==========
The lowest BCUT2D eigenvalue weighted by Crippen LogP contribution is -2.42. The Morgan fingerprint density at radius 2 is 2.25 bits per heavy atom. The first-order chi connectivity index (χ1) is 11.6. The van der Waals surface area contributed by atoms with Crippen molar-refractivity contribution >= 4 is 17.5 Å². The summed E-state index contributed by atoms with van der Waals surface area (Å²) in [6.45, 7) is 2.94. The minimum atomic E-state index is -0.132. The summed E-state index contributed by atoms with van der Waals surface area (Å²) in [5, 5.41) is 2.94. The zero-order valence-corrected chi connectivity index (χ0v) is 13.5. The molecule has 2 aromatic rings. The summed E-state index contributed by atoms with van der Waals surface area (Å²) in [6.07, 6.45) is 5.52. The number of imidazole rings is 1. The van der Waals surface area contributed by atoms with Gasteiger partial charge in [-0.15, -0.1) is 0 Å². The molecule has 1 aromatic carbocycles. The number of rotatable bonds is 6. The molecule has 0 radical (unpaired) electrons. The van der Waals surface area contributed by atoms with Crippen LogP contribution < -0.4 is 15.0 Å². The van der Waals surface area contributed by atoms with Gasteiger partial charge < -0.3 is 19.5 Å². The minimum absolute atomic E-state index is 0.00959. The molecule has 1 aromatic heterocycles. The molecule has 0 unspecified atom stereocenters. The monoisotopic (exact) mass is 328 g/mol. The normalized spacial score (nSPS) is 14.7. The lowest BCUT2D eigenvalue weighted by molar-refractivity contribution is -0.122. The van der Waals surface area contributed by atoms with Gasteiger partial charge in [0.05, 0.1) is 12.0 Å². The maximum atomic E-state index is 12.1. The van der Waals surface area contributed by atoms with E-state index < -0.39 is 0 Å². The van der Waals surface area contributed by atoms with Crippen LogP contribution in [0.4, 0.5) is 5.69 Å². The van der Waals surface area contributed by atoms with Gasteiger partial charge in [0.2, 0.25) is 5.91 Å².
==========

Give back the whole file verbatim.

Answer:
The lowest BCUT2D eigenvalue weighted by Crippen LogP contribution is -2.42. The Morgan fingerprint density at radius 2 is 2.25 bits per heavy atom. The first-order chi connectivity index (χ1) is 11.6. The van der Waals surface area contributed by atoms with Crippen molar-refractivity contribution >= 4 is 17.5 Å². The summed E-state index contributed by atoms with van der Waals surface area (Å²) in [6.45, 7) is 2.94. The minimum atomic E-state index is -0.132. The summed E-state index contributed by atoms with van der Waals surface area (Å²) in [5, 5.41) is 2.94. The zero-order valence-corrected chi connectivity index (χ0v) is 13.5. The molecule has 2 aromatic rings. The summed E-state index contributed by atoms with van der Waals surface area (Å²) in [6.07, 6.45) is 5.52. The number of imidazole rings is 1. The van der Waals surface area contributed by atoms with Gasteiger partial charge in [-0.15, -0.1) is 0 Å². The molecule has 1 aromatic carbocycles. The number of rotatable bonds is 6. The molecule has 0 radical (unpaired) electrons. The van der Waals surface area contributed by atoms with Crippen LogP contribution < -0.4 is 15.0 Å². The van der Waals surface area contributed by atoms with Gasteiger partial charge < -0.3 is 19.5 Å². The minimum absolute atomic E-state index is 0.00959. The molecule has 1 aromatic heterocycles. The molecule has 0 unspecified atom stereocenters. The monoisotopic (exact) mass is 328 g/mol. The normalized spacial score (nSPS) is 14.7. The lowest BCUT2D eigenvalue weighted by molar-refractivity contribution is -0.122. The van der Waals surface area contributed by atoms with Gasteiger partial charge in [0.05, 0.1) is 12.0 Å². The maximum atomic E-state index is 12.1. The van der Waals surface area contributed by atoms with E-state index < -0.39 is 0 Å². The van der Waals surface area contributed by atoms with Crippen LogP contribution in [0.4, 0.5) is 5.69 Å². The van der Waals surface area contributed by atoms with Gasteiger partial charge in [0.2, 0.25) is 5.91 Å².